Page 0429


of a bow-shot, they were assailed by the slingers of Labienus, and a shower of singing

stones rained upon them, knocking them dead from their horses. The battle raged furiously,

but at length the Parthians gave way. Pacorus himself was slain. The Romans succeeded in

securing the bridge across the Euphrates, and the retreat was cut off. The Parthian army

was scattered in all directions. The authority of Orodes in the West and South- west was

completely and finally obliterated. All the Western provinces were recovered by the

Romans. The Euphrates once again became the boundary between the two Empires; but from

either side the hostile powers glared at each other, neither satisfied with the issue.

We may now turn for a moment to note the condition of affairs at the capital of the

Empire. Orodes had grown old. His reconciliation with Pacorus, who at one time had been in

rebellion against him, was complete. Perhaps the aged monarch felt a Parthian pride in the

military successes of his son in the West. The death of the latter, therefore, fell

heavily upon the king. He became half-insane on account of the loss of his son. True, he

had thirty other sons, children of various wives and concubines, but none of them might

well take the place of the warrior prince who had perished in battle. The king, however,

felt it expedient to determine the succession before his death. He accordingly designated

Phraates as his successor, and the choice was ratified by the Megistanes. Orodes then

abdicated the throne in favor of his son. The latter, jealous for good reason of some of

his half brothers who were born of a princess, conspired with his mother, who was a common

concubine, and had the princes whom he feared put to death. The aged father hereupon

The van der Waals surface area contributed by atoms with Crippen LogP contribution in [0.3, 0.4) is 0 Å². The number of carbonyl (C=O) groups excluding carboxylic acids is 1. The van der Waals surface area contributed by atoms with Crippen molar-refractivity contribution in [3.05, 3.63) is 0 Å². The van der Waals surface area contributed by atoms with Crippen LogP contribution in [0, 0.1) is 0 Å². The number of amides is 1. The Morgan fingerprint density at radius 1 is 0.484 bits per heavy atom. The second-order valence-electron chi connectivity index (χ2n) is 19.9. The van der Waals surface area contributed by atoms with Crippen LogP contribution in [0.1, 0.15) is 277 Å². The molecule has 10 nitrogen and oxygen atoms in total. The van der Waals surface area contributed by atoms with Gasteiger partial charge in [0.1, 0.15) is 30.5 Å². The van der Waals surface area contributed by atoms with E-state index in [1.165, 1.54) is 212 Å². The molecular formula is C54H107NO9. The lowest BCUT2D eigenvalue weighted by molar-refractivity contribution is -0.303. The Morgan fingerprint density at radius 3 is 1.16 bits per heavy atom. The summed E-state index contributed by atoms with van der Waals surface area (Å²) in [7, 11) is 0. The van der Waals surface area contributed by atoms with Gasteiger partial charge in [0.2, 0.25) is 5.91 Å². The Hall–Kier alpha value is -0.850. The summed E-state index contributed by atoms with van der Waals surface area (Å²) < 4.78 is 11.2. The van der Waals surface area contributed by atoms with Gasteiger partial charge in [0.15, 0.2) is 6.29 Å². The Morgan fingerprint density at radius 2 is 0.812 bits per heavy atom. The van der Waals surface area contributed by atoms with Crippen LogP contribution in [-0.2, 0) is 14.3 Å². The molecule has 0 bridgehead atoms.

rebuked his son, and was himself murdered for his interference. Thus, in B. C. 37, came

PHRAATES IV to the throne of Parthia. Like other royal murderers, he was obliged to go

forward in the bloody path which he had chosen. One after another, his half brothers and

other relatives were assassinated. In the next place his jealousy fell upon the nobles, of

whom many were slain, and others fled. A body of them, headed by a certain Monaeses, made

their way to Antonius, and represented to him the condition of affairs in Parthia.

Monaeses besought the Roman to enter the country and support a counter-revolution in his

favor, promising in return to accept the crown at the hands of Antonius, and to hold it as

a subject of the Roman Republic.

The bait was tempting. Antonius had sufficient cause for making war on the Parthians. Time

and again they had entered and ravaged the Roman provinces in Syria and Asia Minor.

Ambition also led him on. He accordingly gathered his forces on the Euphratine frontier,

and made preparations for an invasion. Phraates, informed of these movements, took the

alarm, and sent for Monaeses to be restored 'to honor. Antonius permitted him to depart,

but sent with him an embassy, demanding of the Parthian king the restoration of the Roman

standards taken from Crassus, and the liberation of all prisoners who still survived.

These demands were not complied with, and Antonius continued his preparations for war. His

aggregate forces amounted to a hundred and thirteen. thousand men. The army was made up